According to the BBC, Reuters and various other news outlets, China’s Communist Party has dismissed its chief of workplace safety for suspicions of “serious breaches of discipline and the law,” a phrase euphemistically used interchangeably with corruption charges.
Tianjin probe surely did him no favors
Yang Dongliang, 61, found himself at the center of an investigation last week following suggestions that he may have been responsible for allowing companies to operate without licenses to handle and store dangerous chemicals. While state news agency Xinhua was the first to report the sacking, it stopped well short of suggesting that his removal from the post that he took the helm of in 2012 was related to the massive explosions in Tianjin left at least 135 people dead and over thirty still missing.
In addition to the death toll, thousands have effectively been left homeless due to their proximity to the blast with many having their homes destroyed and many others’ houses being deemed unsafe.
It’s quite likely that Yang Dongliang will not be the only one facing the music following the investigation prompted by one of the worst industrial accidents in China’s history as China’s top prosecutor has vowed to investigate all that may have played a part in the explosion.
His son and links to Tianjin
Prior to taking the job as chief of the work safety group, Yang Dongliang worked for the Tianjin city government for 18 years including a stint as one of the city’s vice-mayors. Tianjin, a northern port city, is home to around 15 million people.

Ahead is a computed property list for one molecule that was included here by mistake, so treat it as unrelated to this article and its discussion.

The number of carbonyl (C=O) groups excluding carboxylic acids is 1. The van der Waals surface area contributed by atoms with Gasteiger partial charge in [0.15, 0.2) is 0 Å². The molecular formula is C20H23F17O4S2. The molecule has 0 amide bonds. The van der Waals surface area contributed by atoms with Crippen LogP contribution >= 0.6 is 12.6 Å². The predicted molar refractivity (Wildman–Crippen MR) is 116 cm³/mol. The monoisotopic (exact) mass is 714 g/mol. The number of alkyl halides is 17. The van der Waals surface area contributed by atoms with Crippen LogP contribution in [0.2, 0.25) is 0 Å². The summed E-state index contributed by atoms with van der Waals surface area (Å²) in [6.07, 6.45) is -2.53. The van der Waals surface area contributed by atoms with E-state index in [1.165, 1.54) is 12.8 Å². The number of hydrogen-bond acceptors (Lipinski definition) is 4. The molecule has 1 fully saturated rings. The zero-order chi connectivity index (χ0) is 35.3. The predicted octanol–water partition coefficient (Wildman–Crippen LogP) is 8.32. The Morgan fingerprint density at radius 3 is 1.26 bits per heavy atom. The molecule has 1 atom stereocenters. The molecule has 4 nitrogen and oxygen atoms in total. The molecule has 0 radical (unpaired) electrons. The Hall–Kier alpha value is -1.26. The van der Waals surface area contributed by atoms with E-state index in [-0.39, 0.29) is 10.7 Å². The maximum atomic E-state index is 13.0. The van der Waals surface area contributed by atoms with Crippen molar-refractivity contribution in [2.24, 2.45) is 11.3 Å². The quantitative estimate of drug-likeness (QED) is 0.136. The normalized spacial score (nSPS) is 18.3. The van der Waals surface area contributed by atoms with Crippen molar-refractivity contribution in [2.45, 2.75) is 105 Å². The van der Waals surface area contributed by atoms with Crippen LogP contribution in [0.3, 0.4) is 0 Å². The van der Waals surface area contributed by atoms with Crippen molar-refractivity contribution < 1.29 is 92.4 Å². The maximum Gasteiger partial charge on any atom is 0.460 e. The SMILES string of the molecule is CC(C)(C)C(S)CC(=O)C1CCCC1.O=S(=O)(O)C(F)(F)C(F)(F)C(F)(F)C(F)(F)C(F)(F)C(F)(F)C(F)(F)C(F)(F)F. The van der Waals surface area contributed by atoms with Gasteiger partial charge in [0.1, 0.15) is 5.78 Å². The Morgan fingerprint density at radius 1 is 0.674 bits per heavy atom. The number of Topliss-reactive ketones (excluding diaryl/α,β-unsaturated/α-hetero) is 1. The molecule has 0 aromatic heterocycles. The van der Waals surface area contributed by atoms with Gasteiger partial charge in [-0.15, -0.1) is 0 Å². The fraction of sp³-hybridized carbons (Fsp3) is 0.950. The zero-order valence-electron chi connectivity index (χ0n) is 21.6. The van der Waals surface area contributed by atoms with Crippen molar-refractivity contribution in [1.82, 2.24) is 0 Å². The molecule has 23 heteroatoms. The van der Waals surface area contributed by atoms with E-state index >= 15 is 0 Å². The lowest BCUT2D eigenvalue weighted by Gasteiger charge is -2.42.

His son Yang Hui, a deputy general manager of the CNOOC Gas & Power Group, a subsidiary of China National Offshore Oil Corporation was also taken into custody in the same investigation and is believed to have strong ties to Tianjin due to his father’s positions in local government.
Work in China’s petrochemical industry
Yang’s career was firmly rooted in the petrochemical industry begin his work as an oil field driller prior to taking the position of deputy general manager of Tianjin United Chemical where he was then promoted to work for the municipal government. Nearly 10 years ago, Yang was charged to inspect a chemical plant that also blasts rock Tianjin.
According to the Qq.com report, unnamed sources suggested that he did a thorough job and went so far as to say that he “took the initiative and worked very hard”, while describing him as “very practical and very resourceful at work.”
Since the sitting of the 18th (Communist) party congress, five members of the party’s Central Committee have been stripped of their posts prior to Yang’s removal becoming the sixth.